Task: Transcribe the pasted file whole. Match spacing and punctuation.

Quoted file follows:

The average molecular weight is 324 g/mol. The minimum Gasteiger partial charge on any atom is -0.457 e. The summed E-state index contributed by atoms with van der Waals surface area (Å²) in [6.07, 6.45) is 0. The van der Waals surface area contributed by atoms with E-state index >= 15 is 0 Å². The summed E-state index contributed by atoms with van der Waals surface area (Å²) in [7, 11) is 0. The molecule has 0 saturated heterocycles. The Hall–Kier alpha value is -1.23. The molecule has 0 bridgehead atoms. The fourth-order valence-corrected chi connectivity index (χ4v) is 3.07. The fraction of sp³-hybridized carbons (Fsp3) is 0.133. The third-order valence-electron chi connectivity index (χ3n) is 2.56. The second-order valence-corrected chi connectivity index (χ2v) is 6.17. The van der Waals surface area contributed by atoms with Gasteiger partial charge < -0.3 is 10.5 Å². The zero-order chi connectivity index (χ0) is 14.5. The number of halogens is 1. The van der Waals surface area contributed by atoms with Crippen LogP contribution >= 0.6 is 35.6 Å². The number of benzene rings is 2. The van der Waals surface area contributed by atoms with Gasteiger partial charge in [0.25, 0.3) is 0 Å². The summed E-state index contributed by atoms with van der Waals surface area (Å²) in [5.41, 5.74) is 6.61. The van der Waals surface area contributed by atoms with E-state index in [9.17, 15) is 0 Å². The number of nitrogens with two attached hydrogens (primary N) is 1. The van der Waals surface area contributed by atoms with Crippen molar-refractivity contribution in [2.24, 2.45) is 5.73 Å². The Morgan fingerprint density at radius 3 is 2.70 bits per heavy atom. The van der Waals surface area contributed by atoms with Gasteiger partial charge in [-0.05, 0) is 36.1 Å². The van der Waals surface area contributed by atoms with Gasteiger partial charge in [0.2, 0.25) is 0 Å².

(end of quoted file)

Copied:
The average molecular weight is 324 g/mol. The minimum Gasteiger partial charge on any atom is -0.457 e. The summed E-state index contributed by atoms with van der Waals surface area (Å²) in [6.07, 6.45) is 0. The van der Waals surface area contributed by atoms with E-state index >= 15 is 0 Å². The summed E-state index contributed by atoms with van der Waals surface area (Å²) in [7, 11) is 0. The molecule has 0 saturated heterocycles. The Hall–Kier alpha value is -1.23. The molecule has 0 bridgehead atoms. The fourth-order valence-corrected chi connectivity index (χ4v) is 3.07. The fraction of sp³-hybridized carbons (Fsp3) is 0.133. The third-order valence-electron chi connectivity index (χ3n) is 2.56. The second-order valence-corrected chi connectivity index (χ2v) is 6.17. The van der Waals surface area contributed by atoms with Gasteiger partial charge < -0.3 is 10.5 Å². The zero-order chi connectivity index (χ0) is 14.5. The number of halogens is 1. The van der Waals surface area contributed by atoms with Crippen LogP contribution >= 0.6 is 35.6 Å². The number of benzene rings is 2. The van der Waals surface area contributed by atoms with Gasteiger partial charge in [0.25, 0.3) is 0 Å². The summed E-state index contributed by atoms with van der Waals surface area (Å²) in [5.41, 5.74) is 6.61. The van der Waals surface area contributed by atoms with E-state index in [9.17, 15) is 0 Å². The number of nitrogens with two attached hydrogens (primary N) is 1. The van der Waals surface area contributed by atoms with Crippen molar-refractivity contribution in [2.24, 2.45) is 5.73 Å². The Morgan fingerprint density at radius 3 is 2.70 bits per heavy atom. The van der Waals surface area contributed by atoms with Gasteiger partial charge in [-0.05, 0) is 36.1 Å². The van der Waals surface area contributed by atoms with Gasteiger partial charge in [0.2, 0.25) is 0 Å².